Michel’s research focuses on the relation between the dynamic microstructure and rheological properties of soft matter systems. He is particularly known for the advances he made on understanding the effect of flow on the structure and macroscopic behavior of colloidal glasses, pastes and emulsions, physical gels, binary associative polymers, and various polymers with complex architectures. Important applications studied in collaboration with industrial partners include liquid‐liquid encapsulation, enhanced oil recovery and the development of hydrocolloids for water‐borne formulations. He teaches undergraduate and graduate courses on soft matter, molecular rheology, and material design. Michel was a coauthor of papers that have won the 2005 and 2014 SOR Publication Awards and the 2019 Rheologica Acta Publication Award. He also received the Maurice Couette Prize from the French Society of Rheology in 2010.
Michel is an active member in the rheology community. In 2015, he chaired the 10th Annual European Rheology Conference held in Nantes. As a member of the European Society of Rheology since 2013, he has served as the Secretary of the Society (2016‐2019). Michel has also been a member of the Society of Rheology since 2005, attending all annual meetings, and contributing as a Member at Large (2017‐2019). He is a member of the Editorial Board of the Journal of Rheology.
Award Citation: For developing a fundamental understanding of the rheology, wall‐slip, aging and flow of concentrated suspensions of soft particles.
The 2019 Weissenberg Award recipient is Jan Vermant from ETH Zurich, Switzerland.
Prof. Jan Vermant is one of Europe’s finest experimental rheologists and also a leading scientist in colloid and interfacial dynamics. His work includes important findings on dispersion rheology and is recognized for his innovative and foundational contributions to interfacial rheology. He has profoundly influenced this latter topic through the development of new experimental methods, morphological control of model complex interfaces, and theoretical analysis of non-Newtonian interfacial flows. His outstanding accomplishments were recognized by the leadership of the ETH Zurich and he recently moved to that institution to hold the first chair in soft materials. He has also received the 2009 Journal of Rheology Publication Award of the Society of Rheology, the 2016 Lars Onsager Medal and Professorship (NTNU, Norway) and is a Fellow of the Society of Rheology (USA). Jan Vermant has established a world-class research program in experimental rheology with dual focus on instrumental development and advances in colloidal and interfacial dynamics. His work includes seminal discoveries that have brought understanding and fundamental insight to problems at the forefront of rheology and represents the qualities one seeks in a Weissenberg medalist.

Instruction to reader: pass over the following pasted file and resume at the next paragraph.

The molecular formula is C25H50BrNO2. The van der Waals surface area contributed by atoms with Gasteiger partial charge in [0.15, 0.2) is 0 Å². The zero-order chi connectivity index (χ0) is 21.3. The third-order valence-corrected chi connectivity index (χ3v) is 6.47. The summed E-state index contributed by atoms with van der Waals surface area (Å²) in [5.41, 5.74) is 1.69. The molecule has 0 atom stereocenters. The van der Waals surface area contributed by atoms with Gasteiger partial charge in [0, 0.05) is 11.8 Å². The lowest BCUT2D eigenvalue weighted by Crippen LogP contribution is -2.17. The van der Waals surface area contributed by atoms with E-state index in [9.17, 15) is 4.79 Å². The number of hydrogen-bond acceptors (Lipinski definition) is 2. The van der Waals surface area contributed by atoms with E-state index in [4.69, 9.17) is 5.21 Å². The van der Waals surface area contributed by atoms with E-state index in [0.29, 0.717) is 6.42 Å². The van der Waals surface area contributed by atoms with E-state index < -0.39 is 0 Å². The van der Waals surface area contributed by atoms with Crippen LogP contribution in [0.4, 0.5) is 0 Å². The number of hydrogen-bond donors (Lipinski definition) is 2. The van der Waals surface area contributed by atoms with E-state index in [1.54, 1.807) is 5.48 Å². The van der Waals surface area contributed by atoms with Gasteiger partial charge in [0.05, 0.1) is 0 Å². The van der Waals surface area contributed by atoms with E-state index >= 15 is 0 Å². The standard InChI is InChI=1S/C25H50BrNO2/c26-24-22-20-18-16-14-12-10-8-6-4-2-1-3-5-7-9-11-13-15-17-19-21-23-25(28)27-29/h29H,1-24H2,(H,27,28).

Further details can be found at http://www.softmat.mat.ethz.ch
The 2017 Weissenberg Award recipient is Philippe Coussot from Université Paris-Est, Laboratoire Navier (Ecole des Ponts, IFSTTAR, CNRS), France. Coussot has contributed to both fundamental and engineering aspects of rheology, in particular thixotropy and yielding of dense suspensions, pastes and other complex out-of-equilibrium materials. He has made ground-breaking discoveries (such as viscosity bifurcation), developed cutting-edge experimental protocols (such as rheo-NMR) and contributed massively to the conceptual understanding of the rheology of (simple and thixotropic) yield stress fluids and their flow in complex geometries. With the same rigor, he has applied NMR to advance the field drying and porous media flow. His pioneering work has shaped the field and pushed toward unprecedented progress. Philippe is an active member of the rheology community, strongly engaged and dedicated mentor. Further details can be found in http://philippecoussot.com/phi...
Dimitris Vlassopoulos studied Chemical Engineering at the National Technical University of Athens in 1983. After a short industrial experience in Greece, he moved to the USA and obtained his PhD degree in Chemical Engineering from Princeton University in 1990, working on viscoelastic fluid mechanics with Professor W. Schowalter. His first appointment was at the Paulsboro Research Laboratory of Mobil Research & Development Corporation. He then made a bold move to an uncertain position in FORTH in Heraklion at the end of 1992 and build up a high quality research group in the field of rheology and dynamics of polymers and colloids. Dimitris joined the University of Crete in 2002. He has held visiting Professorships at the University of Delaware (USA), the University of California, Santa Barbara (USA), the ETH in Zürich, and held the Michelin Chair at the ESPCI (France).